The last decade or so, Republican conservatives have faced a bitter uphill battle for control of Washington DC. They’ve stumbled over their own ideological excesses, with candidates dragging issues such as ‘legitimate’ rape, birth control and the role of women in the workplace into the limelight. One tea party-favored candidate found herself struggling to assure voters that she wasn’t “a witch.”
This political cycle, a lot of far-right candidates didn’t even make it to November. They were toppled by establishment Republicans, who have shown themselves to be feistier, better prepared and more flexible than in 2010 and 2012. Candidates who once quailed under the RINO label have been fighting back, building big war chests, tacking to the right themselves while working effectively to de-fang conservative and libertarian opponents. There’s even talk of another Mitt Romney run in 2016.
But perhaps the most dramatic feature of this anti-conservative backlash has been the number of centrist Republicans who have actually abandoned their party altogether, running as independents or Democrats. Often, but not always, they’ve made the jump because they’ve faced un-winnable primary battles against right-wing challengers.
What’s the matter with Kansas?
The latest in this trend is Greg Orman, a candidate in Kansas who has spent time as a moderate Republican and a moderate Democrat. Running this year as an independent, he’s managed to consolidate opposition to Republican Senator Pat Roberts in what has been a bright red Republican state. He has a real chance to topple the GOP stalwart. Democrats are backing him and dozens of moderate Republicans have also endorsed his campaign.
If Orman wins, it could well deny Republicans their long-coveted control of the US Senate.
Roberts isn’t the only GOP leader in Kansas threatened by friendly fire. One of the conservative movement’s most prominent activists, Kansas Secretary of State Kris Kobach, also faces a serious challenge from a Republican defector.
Kobach has emerged as a major national voice on conservative voter ID laws, and helped write Arizona’s controversial immigration laws. But according to polls, he’s currently running behind Democratic candidate Jean Schodorf, who was a long-time moderate Republican before switching parties.
A moderate backlash in Alaska and Florida
The same defection trend could reshape the balance of power in the states. Another former Republican, Florida’s Charlie Crist, is mounting a serious campaign as a Democrat to take the Florida governor’s seat away from Republican Rick Scott.
That would be a massive blow for the GOP. Meanwhile, in Alaska, former Republican Bill Walker is running as an independent in a coalition with a former Democratic running mate in a bid to unseat conservative Republican Governor Sean Parnell.
This kind of backlash is nothing new. Ever since Barry Goldwater’s conservative vanguard toppled the center-left Republican candidacy of New York Governor Nelson Rockefeller in 1964, the GOP has been shedding moderates and struggling to balance the party’s warring factions. At two key moments, Republican defections have repeatedly put control of the US Senate solidly in the hands of Democrats.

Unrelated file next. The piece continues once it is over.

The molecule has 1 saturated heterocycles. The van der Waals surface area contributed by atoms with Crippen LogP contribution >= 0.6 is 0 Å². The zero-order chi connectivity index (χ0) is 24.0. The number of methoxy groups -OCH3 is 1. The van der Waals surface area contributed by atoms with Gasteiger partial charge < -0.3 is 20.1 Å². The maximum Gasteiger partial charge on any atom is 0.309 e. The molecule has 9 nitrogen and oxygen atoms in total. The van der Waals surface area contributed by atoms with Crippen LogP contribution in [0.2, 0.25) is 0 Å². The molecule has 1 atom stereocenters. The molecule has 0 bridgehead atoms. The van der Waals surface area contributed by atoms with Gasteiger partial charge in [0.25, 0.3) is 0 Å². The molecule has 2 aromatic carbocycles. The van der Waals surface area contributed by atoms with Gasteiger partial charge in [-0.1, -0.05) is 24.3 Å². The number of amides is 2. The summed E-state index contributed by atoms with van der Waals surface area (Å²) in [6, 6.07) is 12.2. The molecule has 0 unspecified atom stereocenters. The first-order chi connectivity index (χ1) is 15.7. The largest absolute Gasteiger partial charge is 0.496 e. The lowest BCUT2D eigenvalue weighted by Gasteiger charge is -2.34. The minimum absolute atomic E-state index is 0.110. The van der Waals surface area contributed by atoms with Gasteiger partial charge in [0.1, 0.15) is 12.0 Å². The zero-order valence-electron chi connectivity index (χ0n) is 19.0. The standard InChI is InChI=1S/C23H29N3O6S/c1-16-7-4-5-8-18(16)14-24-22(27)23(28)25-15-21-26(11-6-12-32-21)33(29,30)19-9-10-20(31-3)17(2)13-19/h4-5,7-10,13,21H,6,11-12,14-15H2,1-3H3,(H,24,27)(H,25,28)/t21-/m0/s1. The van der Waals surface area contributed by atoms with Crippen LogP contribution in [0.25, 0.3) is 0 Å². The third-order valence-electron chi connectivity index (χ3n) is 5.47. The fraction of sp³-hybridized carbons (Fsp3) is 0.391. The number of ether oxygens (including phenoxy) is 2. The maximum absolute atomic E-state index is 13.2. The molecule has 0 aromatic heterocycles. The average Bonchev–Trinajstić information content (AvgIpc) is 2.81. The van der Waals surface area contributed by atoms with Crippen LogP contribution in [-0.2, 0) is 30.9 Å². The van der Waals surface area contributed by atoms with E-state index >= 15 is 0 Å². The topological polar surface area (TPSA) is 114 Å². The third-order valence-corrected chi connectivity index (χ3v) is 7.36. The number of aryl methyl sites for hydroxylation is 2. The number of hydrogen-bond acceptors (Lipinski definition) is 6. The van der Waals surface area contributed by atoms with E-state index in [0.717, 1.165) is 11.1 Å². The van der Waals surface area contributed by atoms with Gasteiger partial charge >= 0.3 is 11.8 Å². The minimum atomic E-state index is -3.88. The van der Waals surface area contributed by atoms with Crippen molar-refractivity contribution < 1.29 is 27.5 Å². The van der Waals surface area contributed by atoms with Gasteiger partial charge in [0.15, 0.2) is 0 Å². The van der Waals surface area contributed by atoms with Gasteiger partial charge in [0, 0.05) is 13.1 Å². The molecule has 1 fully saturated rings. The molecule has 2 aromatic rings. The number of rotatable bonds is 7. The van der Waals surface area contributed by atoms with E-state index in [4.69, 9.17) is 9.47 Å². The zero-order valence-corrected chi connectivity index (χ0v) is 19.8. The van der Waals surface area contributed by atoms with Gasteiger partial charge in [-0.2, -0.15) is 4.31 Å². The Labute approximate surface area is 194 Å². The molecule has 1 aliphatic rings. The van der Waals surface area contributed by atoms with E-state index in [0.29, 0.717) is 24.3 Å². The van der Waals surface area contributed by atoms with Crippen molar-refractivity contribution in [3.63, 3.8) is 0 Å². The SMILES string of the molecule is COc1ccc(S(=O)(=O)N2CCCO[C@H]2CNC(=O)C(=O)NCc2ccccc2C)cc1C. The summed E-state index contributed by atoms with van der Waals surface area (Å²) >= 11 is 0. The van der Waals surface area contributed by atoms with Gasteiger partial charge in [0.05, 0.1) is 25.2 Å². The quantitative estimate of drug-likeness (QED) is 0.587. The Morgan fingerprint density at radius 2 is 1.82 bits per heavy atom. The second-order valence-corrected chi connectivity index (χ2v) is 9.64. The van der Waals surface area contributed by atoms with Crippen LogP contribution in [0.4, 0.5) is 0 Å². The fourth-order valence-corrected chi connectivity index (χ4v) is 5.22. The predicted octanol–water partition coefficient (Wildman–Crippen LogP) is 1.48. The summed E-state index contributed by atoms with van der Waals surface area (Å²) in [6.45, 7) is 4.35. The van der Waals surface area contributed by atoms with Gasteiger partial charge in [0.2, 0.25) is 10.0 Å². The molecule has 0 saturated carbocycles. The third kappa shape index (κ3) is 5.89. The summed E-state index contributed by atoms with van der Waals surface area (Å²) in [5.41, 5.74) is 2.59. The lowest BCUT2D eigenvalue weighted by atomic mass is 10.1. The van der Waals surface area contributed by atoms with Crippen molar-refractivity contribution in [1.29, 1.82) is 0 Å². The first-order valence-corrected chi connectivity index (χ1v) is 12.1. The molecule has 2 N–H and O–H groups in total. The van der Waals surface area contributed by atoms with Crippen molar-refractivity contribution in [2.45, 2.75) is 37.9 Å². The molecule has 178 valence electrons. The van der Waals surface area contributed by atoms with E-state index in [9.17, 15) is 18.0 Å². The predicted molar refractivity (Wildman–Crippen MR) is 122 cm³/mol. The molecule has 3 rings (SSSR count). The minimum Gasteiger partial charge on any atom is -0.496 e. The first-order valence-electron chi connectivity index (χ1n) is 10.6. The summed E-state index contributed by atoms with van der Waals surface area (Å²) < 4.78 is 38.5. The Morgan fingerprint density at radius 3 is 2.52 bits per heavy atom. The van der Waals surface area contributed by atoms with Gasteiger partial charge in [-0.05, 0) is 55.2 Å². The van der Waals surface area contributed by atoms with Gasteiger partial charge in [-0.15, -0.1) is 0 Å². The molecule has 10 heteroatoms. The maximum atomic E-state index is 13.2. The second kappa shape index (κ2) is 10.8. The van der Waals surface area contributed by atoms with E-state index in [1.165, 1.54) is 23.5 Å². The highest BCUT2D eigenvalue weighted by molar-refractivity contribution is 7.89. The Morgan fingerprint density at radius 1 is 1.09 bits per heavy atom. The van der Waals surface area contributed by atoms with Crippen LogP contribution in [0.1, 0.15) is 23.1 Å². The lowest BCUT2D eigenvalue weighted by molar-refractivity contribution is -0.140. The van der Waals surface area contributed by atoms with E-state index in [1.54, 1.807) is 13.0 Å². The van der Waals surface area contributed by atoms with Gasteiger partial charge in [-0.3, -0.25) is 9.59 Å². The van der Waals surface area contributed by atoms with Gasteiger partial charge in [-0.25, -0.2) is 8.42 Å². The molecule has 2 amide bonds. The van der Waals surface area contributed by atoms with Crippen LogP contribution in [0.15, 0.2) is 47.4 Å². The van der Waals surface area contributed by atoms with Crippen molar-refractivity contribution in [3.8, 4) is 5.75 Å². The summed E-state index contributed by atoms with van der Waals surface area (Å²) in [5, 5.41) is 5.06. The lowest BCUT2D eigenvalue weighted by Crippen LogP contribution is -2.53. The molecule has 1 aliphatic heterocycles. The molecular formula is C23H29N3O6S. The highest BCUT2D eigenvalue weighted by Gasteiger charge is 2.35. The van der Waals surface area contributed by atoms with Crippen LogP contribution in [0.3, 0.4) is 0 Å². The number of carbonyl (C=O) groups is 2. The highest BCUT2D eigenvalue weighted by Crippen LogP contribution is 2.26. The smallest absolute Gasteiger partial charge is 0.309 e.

The Jefford Effect
Vermont Senator Jim Jeffords’ decision to dump the GOP and serve as an Independent tipped control of that body to the Dems in 2000, just at the moment that President George W. Bush was rolling out his agenda. In 2009, meanwhile, Pennsylvania Senator Arlen Specter defected to the Democrats, helping to give Democrats a filibuster-proof majority in the Senate and providing the 60th vote for the controversial Affordable Care Act.
Many conservatives are thrilled to see their party purged of members who would even consider aiding and abetting Democrats in Washington. But this is a delicate dance for Republican leaders. First, they understand that Tea Party loyalty to the GOP itself is relatively thin, with right-wing activists willing to abandon candidates who don’t back orthodox conservative views. Whole campaigns rise and fall on the support of fickle AM talk radio hosts and bloggers. That’s a precarious position.
Also, establishment Republicans remain unconvinced that a tea party-libertarian agenda can attract enough loyal support to win long-term control of the Senate, or the White House for that matter. The math is especially tough if planks of that platform continue to alienate women and Hispanics who are playing a bigger and bigger role in key states. The math becomes incredibly precarious if Republican candidates and politicians continue to peel off at vulnerable moments.
How will moderates vote in a conservative-led US Senate?
This trend could well be back in the headlines even if Republicans do win control of the Senate in November. If Mitch McConnell emerges as majority leader and roles out a conservative agenda — scheduling votes to dismantle the Affordable Care Act and making deep cuts to Federal spending — that will put immense pressure on GOP Senators in blue and purple states.
In particular, lawmakers Susan Collins (R-Maine) and Kelly Ayotte (R-New Hampshire) will face many of the pressures that previously confronted other Northeastern moderates, from Jeffords and Spector to Lincoln Chafee, a former Republican US Senator who now serves as the Democratic Governor of Rhode Island.
With the Senate still expected to be narrowly divided, even the small remaining cadre of GOP moderates could have a huge influence on the agenda and the debate next year.